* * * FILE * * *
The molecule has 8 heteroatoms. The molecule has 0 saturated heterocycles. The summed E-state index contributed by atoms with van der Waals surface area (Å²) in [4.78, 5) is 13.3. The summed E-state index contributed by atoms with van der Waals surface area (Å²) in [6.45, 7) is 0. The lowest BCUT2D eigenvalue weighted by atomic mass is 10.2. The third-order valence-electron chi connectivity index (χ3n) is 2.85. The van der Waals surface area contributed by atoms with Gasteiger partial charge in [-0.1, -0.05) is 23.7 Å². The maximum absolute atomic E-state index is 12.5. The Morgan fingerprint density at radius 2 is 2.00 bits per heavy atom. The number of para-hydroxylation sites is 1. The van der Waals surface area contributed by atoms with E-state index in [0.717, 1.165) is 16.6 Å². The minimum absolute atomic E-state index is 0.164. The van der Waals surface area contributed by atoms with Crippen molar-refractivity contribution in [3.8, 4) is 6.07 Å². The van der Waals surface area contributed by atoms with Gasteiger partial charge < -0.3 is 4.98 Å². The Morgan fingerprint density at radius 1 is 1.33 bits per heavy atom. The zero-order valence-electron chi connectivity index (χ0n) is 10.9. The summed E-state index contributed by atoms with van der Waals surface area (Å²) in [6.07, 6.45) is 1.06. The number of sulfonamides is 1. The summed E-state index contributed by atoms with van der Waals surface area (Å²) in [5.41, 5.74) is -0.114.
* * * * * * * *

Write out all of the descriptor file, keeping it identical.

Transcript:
The molecule has 8 heteroatoms. The molecule has 0 saturated heterocycles. The summed E-state index contributed by atoms with van der Waals surface area (Å²) in [4.78, 5) is 13.3. The summed E-state index contributed by atoms with van der Waals surface area (Å²) in [6.45, 7) is 0. The lowest BCUT2D eigenvalue weighted by atomic mass is 10.2. The third-order valence-electron chi connectivity index (χ3n) is 2.85. The van der Waals surface area contributed by atoms with Gasteiger partial charge in [-0.1, -0.05) is 23.7 Å². The maximum absolute atomic E-state index is 12.5. The Morgan fingerprint density at radius 2 is 2.00 bits per heavy atom. The number of para-hydroxylation sites is 1. The van der Waals surface area contributed by atoms with E-state index in [0.717, 1.165) is 16.6 Å². The minimum absolute atomic E-state index is 0.164. The van der Waals surface area contributed by atoms with Crippen molar-refractivity contribution in [3.8, 4) is 6.07 Å². The van der Waals surface area contributed by atoms with Gasteiger partial charge < -0.3 is 4.98 Å². The Morgan fingerprint density at radius 1 is 1.33 bits per heavy atom. The zero-order valence-electron chi connectivity index (χ0n) is 10.9. The summed E-state index contributed by atoms with van der Waals surface area (Å²) in [6.07, 6.45) is 1.06. The number of sulfonamides is 1. The summed E-state index contributed by atoms with van der Waals surface area (Å²) in [5.41, 5.74) is -0.114.